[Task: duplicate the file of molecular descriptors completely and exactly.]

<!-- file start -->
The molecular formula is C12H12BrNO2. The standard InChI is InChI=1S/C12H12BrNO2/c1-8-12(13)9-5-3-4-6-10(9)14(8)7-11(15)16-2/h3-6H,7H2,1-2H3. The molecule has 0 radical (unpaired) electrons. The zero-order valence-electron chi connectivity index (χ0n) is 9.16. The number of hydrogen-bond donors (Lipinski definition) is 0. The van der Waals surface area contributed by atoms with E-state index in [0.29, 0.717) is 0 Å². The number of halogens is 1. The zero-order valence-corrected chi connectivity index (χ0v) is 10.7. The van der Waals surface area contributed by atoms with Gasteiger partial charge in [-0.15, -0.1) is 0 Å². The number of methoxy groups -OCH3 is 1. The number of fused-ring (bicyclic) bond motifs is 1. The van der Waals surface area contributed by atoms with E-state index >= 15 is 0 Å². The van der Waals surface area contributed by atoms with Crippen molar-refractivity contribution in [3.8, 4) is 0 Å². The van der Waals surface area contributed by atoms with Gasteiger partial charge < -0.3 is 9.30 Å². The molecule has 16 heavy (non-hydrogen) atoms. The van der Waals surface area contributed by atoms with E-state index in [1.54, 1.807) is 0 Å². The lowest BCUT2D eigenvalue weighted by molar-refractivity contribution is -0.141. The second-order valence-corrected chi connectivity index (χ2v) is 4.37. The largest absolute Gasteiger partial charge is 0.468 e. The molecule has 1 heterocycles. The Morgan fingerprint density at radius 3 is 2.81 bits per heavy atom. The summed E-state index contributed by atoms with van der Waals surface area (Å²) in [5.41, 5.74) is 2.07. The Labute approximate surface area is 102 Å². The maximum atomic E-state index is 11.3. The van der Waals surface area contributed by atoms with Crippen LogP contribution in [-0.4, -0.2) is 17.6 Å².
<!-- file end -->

The molecular formula is C12H12BrNO2. The standard InChI is InChI=1S/C12H12BrNO2/c1-8-12(13)9-5-3-4-6-10(9)14(8)7-11(15)16-2/h3-6H,7H2,1-2H3. The molecule has 0 radical (unpaired) electrons. The zero-order valence-electron chi connectivity index (χ0n) is 9.16. The number of hydrogen-bond donors (Lipinski definition) is 0. The van der Waals surface area contributed by atoms with E-state index in [0.29, 0.717) is 0 Å². The number of halogens is 1. The zero-order valence-corrected chi connectivity index (χ0v) is 10.7. The van der Waals surface area contributed by atoms with Gasteiger partial charge in [-0.15, -0.1) is 0 Å². The number of methoxy groups -OCH3 is 1. The number of fused-ring (bicyclic) bond motifs is 1. The van der Waals surface area contributed by atoms with E-state index >= 15 is 0 Å². The van der Waals surface area contributed by atoms with Crippen molar-refractivity contribution in [3.8, 4) is 0 Å². The van der Waals surface area contributed by atoms with Gasteiger partial charge < -0.3 is 9.30 Å². The molecule has 16 heavy (non-hydrogen) atoms. The van der Waals surface area contributed by atoms with E-state index in [1.54, 1.807) is 0 Å². The lowest BCUT2D eigenvalue weighted by molar-refractivity contribution is -0.141. The second-order valence-corrected chi connectivity index (χ2v) is 4.37. The largest absolute Gasteiger partial charge is 0.468 e. The molecule has 1 heterocycles. The Morgan fingerprint density at radius 3 is 2.81 bits per heavy atom. The summed E-state index contributed by atoms with van der Waals surface area (Å²) in [5.41, 5.74) is 2.07. The Labute approximate surface area is 102 Å². The maximum atomic E-state index is 11.3. The van der Waals surface area contributed by atoms with Crippen LogP contribution in [-0.4, -0.2) is 17.6 Å².